June 21, 2010

How DeMarco made his mark at the Maryland State House

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By Len Lazarick
Len@MarylandReporter.com

Ever wonder how health care lobbyist Vinny DeMarco earned his successive victories on tobacco taxes and expanding health coverage? A new book by longtime health advocate Michael Pertschuk seeks to answer that question.

The DeMarco Factor: Transforming Public Will into Political Power” is not a biography, but a how-to book that dissects DeMarco’s campaigns over the last 15 years and tries to apply its lessons to other social action campaigns involving legislatures.

But first, a DeMarco story: Four days before the Baltimore Examiner folded in February 2009, Vinny called me to see if I, then the paper’s State House bureau chief, was covering one of his events the next day. Talking on my cell phone as I walked on the top of the Union Station parking garage in D.C. heading for an event at the U.S. Capitol, I recall saying something like “you do realize that the paper is shutting down on Sunday?” Yes, he was very sorry to see us go, said Vinny, head of the Maryland Citizens Health Initiative. But are you coming to my press conference?

Vinny has the cell phone number of every Maryland reporter, editor and producer known to man, and is unrelenting in his persistent pestering and massaging of the media. Pertschuk examines in great detail this relentless cultivation of the media.

Reporters are key players in the DeMarco saga. In many cases, they come off as lazy lapdogs who eagerly wag their tails as Vinny tosses them bits of health care hamburger, often a warmed-over repackaging of the same poll results they had written weeks before.

Polls are a key component of DeMarco’s success. Vinny uses polling to show that there is broad and deep public support for the health care causes he is advocating, and to show lawmakers that voters will take their stand on these issues into account on election day.

In the latter half of this 223-page book, Pertschuk encapsulates some of DeMarco’s strengths.

“Vincent DeMarco is no revolutionary; he’s not even a radical,” writes Pertschuk. “Nor can DeMarco help much in confronting those issues that deeply and evenly divide us; immigration, gay marriage, abortion ….

“DeMarco’s skills and strategies come into play where there exists broad, generalized popular support for policy change that the power of threatened interests has thwarted. Under such conditions, DeMarco goes about mobilizing and focusing that public sentiment into a political force capable of counteracting the power of the lobbies. While DeMarco may not be a political radical, he undertakes these campaigns in ways radically different from those that most progressive issue advocates have grown accustomed to, whether or not they have proved effective.”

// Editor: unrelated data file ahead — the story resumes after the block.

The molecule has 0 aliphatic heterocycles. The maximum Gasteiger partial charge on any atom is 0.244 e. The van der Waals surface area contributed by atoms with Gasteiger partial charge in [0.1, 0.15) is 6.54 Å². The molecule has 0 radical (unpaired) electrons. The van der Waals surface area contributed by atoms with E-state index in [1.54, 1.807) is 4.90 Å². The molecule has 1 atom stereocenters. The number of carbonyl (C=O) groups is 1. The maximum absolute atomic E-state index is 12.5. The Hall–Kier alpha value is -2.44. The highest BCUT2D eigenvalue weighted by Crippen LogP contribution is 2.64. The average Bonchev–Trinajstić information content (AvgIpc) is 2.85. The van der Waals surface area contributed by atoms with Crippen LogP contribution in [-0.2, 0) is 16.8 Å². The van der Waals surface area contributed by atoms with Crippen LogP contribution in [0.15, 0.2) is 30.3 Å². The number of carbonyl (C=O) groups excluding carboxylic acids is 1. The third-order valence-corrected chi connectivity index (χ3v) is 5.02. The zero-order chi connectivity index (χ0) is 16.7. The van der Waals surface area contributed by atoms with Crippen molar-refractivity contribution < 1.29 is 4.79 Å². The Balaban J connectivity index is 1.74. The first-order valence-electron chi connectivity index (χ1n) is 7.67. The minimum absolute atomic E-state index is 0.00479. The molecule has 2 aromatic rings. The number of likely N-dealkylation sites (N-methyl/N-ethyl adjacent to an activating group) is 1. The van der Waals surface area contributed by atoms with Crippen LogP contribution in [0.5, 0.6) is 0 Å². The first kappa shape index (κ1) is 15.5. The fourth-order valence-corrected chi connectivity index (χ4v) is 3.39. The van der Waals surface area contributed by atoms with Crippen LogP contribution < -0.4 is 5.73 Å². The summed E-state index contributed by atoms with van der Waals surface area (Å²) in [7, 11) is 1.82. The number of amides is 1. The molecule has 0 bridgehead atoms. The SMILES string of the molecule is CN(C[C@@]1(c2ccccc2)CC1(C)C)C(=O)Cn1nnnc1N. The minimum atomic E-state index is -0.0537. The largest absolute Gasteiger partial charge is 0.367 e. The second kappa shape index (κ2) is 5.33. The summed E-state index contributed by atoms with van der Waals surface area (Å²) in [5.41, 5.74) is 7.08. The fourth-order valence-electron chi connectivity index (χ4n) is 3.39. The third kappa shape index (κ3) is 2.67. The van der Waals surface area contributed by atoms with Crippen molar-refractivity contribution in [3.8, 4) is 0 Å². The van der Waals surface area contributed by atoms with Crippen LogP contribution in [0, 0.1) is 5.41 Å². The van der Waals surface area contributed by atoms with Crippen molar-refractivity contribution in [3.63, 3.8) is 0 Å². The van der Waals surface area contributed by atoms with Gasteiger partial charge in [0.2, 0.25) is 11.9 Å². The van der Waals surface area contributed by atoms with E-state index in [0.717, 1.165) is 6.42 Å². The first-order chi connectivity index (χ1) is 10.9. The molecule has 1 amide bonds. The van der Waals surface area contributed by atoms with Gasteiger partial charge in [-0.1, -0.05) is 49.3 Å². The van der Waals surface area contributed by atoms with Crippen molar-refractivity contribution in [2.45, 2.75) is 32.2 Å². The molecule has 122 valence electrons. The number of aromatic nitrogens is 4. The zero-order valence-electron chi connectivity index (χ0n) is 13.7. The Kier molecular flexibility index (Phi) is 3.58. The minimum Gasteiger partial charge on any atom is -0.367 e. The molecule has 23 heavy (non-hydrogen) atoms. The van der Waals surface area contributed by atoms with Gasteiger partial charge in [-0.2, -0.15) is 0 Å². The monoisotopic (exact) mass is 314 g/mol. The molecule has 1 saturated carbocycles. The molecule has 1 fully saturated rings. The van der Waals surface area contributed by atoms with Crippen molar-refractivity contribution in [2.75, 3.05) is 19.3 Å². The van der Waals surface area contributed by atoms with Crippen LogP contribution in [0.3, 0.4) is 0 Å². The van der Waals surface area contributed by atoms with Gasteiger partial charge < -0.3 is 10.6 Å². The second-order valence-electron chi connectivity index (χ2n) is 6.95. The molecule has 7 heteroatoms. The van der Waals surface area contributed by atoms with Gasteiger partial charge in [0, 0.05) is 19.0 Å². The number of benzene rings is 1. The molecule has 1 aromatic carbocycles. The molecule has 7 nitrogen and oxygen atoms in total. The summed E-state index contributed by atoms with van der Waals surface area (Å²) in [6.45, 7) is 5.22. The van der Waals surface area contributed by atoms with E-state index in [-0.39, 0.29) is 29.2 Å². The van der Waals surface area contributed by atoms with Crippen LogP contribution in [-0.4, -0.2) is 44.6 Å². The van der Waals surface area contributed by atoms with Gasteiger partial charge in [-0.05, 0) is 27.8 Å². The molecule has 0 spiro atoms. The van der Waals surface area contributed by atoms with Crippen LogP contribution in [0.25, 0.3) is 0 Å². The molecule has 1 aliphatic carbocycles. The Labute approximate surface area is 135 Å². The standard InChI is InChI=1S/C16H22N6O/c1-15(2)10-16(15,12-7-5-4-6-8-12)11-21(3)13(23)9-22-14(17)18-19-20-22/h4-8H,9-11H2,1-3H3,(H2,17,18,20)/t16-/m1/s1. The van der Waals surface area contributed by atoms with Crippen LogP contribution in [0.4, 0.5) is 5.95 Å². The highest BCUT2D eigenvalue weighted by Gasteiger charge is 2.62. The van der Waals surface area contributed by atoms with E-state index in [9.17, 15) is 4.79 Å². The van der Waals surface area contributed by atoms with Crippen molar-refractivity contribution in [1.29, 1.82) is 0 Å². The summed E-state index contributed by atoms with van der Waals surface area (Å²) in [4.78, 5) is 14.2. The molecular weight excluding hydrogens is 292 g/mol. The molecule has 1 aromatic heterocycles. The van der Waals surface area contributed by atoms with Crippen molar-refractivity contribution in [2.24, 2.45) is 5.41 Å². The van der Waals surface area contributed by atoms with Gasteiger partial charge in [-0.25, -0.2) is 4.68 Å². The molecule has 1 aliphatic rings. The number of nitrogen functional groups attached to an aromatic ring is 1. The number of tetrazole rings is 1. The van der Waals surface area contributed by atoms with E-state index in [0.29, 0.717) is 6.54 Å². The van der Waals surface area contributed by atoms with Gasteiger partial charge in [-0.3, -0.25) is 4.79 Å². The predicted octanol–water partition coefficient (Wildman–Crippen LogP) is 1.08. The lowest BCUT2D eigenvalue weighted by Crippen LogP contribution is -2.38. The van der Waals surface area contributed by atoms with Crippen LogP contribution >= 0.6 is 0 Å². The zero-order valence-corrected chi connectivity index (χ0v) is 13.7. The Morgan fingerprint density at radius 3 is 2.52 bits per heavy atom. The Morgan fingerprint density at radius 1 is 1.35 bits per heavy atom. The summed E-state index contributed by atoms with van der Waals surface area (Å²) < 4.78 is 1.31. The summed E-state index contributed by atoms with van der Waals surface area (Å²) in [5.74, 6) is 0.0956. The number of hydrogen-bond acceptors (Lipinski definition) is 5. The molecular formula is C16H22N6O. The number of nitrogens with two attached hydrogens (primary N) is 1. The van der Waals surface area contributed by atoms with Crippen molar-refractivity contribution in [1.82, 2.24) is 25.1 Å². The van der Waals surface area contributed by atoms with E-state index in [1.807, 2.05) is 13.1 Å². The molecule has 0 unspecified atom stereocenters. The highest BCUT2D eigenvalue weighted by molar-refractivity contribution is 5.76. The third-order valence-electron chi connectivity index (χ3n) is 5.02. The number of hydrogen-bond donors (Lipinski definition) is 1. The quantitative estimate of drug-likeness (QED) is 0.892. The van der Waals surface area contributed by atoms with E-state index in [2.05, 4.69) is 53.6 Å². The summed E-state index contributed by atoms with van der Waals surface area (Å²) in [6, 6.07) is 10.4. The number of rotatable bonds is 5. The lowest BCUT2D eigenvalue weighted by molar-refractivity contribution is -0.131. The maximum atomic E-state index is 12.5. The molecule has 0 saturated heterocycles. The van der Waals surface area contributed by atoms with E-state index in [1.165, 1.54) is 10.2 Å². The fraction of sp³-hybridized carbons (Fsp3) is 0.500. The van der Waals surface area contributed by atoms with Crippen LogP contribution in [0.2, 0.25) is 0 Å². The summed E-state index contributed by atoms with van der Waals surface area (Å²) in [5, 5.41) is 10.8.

Pertschuk, 77, a former chairman of the Federal Trade Commission, was one of the lead combatants in the early days of the tobacco wars 40 years ago, and has continued this crusade throughout his life. He is a flat-out fan of DeMarco, and the book is largely told through DeMarco’s eyes and those of his close associates. Pertschuk did interview some of DeMarco’s antagonists, in particular lobbyist Bruce Bereano, who is allowed to express some of his deep disgust with DeMarco’s aggressive tactics and to play down what he feels is DeMarco’s overblown role.

Scores of players familiar to any State House regular populate this book. It seeks to dish out the skinny on past legislative fights won, lost and abandoned. This inside dope on the story behind the story is fascinating and some of it may be true – and some of it might not be.

In the midst of writing this review, I ran into someone who plays a minor role in the story line and who was infuriated by how that role was inaccurately portrayed. Others may feel the same about their depictions here. , but they’ll have to scan the whole book to find the passages about themselves, since there is no index. CORRECTION: The 10-page index was left out of the review copy sent to me.

Pertschuk does his best to apply DeMarco’s strategies and tactics to other campaigns, but he concedes,” Not everyone can take on DeMarco’s unique set of leadership traits and skills.” I can attest to having witnessed some of these DeMarco traits personally.

These include an authentic, funny and flexible personality that forms personal relationships easily; untiring energy that drives people and policy, and drives some of them crazy; the ability to form broad coalitions with the sometimes unwilling, such as important church groups; the importance of gaining and keeping the support of the governor and other key leaders; the willingness to compromise and accept significant incremental change, rather than a noble all-or-nothing defeat; and the ability to keep coming back cheerfully after repeated rejections, until he wears the subject down.

This book is not an even-handed, objective account of the tobacco wars in Maryland, but a cheerleader’s take on one of the key players in the game. Anyone interested in how the legislative process works can learn something from this book.